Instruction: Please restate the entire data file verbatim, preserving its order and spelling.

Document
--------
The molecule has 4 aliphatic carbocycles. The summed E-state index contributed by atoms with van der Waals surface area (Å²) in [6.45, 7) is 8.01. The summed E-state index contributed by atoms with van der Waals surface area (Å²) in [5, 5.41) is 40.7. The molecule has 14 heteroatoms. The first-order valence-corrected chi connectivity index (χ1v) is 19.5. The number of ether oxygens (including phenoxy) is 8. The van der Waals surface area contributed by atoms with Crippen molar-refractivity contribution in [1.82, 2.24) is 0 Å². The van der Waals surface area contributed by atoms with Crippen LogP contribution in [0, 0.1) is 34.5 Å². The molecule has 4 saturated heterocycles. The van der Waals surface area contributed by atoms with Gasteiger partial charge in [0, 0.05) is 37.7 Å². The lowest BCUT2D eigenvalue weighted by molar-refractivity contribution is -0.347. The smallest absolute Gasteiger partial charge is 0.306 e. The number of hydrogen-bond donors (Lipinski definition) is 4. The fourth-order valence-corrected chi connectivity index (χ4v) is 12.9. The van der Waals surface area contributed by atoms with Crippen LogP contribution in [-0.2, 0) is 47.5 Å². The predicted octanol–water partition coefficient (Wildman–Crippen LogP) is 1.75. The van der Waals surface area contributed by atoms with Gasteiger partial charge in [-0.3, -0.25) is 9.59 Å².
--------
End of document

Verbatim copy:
The molecule has 4 aliphatic carbocycles. The summed E-state index contributed by atoms with van der Waals surface area (Å²) in [6.45, 7) is 8.01. The summed E-state index contributed by atoms with van der Waals surface area (Å²) in [5, 5.41) is 40.7. The molecule has 14 heteroatoms. The first-order valence-corrected chi connectivity index (χ1v) is 19.5. The number of ether oxygens (including phenoxy) is 8. The van der Waals surface area contributed by atoms with Crippen molar-refractivity contribution in [1.82, 2.24) is 0 Å². The van der Waals surface area contributed by atoms with Crippen LogP contribution in [0, 0.1) is 34.5 Å². The molecule has 4 saturated heterocycles. The van der Waals surface area contributed by atoms with Gasteiger partial charge in [0, 0.05) is 37.7 Å². The lowest BCUT2D eigenvalue weighted by molar-refractivity contribution is -0.347. The smallest absolute Gasteiger partial charge is 0.306 e. The number of hydrogen-bond donors (Lipinski definition) is 4. The fourth-order valence-corrected chi connectivity index (χ4v) is 12.9. The van der Waals surface area contributed by atoms with Crippen LogP contribution in [-0.2, 0) is 47.5 Å². The predicted octanol–water partition coefficient (Wildman–Crippen LogP) is 1.75. The van der Waals surface area contributed by atoms with Gasteiger partial charge in [-0.3, -0.25) is 9.59 Å².